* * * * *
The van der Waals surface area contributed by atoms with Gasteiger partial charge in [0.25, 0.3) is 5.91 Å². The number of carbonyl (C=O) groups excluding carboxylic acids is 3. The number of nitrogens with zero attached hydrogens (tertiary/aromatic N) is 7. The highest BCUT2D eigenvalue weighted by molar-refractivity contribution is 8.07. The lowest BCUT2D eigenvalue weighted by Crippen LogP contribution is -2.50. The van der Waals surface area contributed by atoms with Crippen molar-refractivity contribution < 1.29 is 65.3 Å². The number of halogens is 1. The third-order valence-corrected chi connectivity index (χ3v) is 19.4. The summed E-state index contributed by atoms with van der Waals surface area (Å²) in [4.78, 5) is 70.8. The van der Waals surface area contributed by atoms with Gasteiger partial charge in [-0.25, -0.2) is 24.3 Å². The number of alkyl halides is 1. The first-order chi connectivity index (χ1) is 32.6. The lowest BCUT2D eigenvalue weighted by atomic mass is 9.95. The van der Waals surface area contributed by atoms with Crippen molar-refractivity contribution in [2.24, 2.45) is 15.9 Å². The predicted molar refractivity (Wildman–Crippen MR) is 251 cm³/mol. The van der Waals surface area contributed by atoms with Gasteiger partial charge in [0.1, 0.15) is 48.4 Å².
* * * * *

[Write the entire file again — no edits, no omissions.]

The van der Waals surface area contributed by atoms with Gasteiger partial charge in [0.25, 0.3) is 5.91 Å². The number of carbonyl (C=O) groups excluding carboxylic acids is 3. The number of nitrogens with zero attached hydrogens (tertiary/aromatic N) is 7. The highest BCUT2D eigenvalue weighted by molar-refractivity contribution is 8.07. The lowest BCUT2D eigenvalue weighted by Crippen LogP contribution is -2.50. The van der Waals surface area contributed by atoms with Crippen molar-refractivity contribution < 1.29 is 65.3 Å². The number of halogens is 1. The third-order valence-corrected chi connectivity index (χ3v) is 19.4. The summed E-state index contributed by atoms with van der Waals surface area (Å²) in [4.78, 5) is 70.8. The van der Waals surface area contributed by atoms with Gasteiger partial charge in [-0.25, -0.2) is 24.3 Å². The number of alkyl halides is 1. The first-order chi connectivity index (χ1) is 32.6. The lowest BCUT2D eigenvalue weighted by atomic mass is 9.95. The van der Waals surface area contributed by atoms with Crippen molar-refractivity contribution in [2.24, 2.45) is 15.9 Å². The predicted molar refractivity (Wildman–Crippen MR) is 251 cm³/mol. The van der Waals surface area contributed by atoms with Gasteiger partial charge in [0.1, 0.15) is 48.4 Å².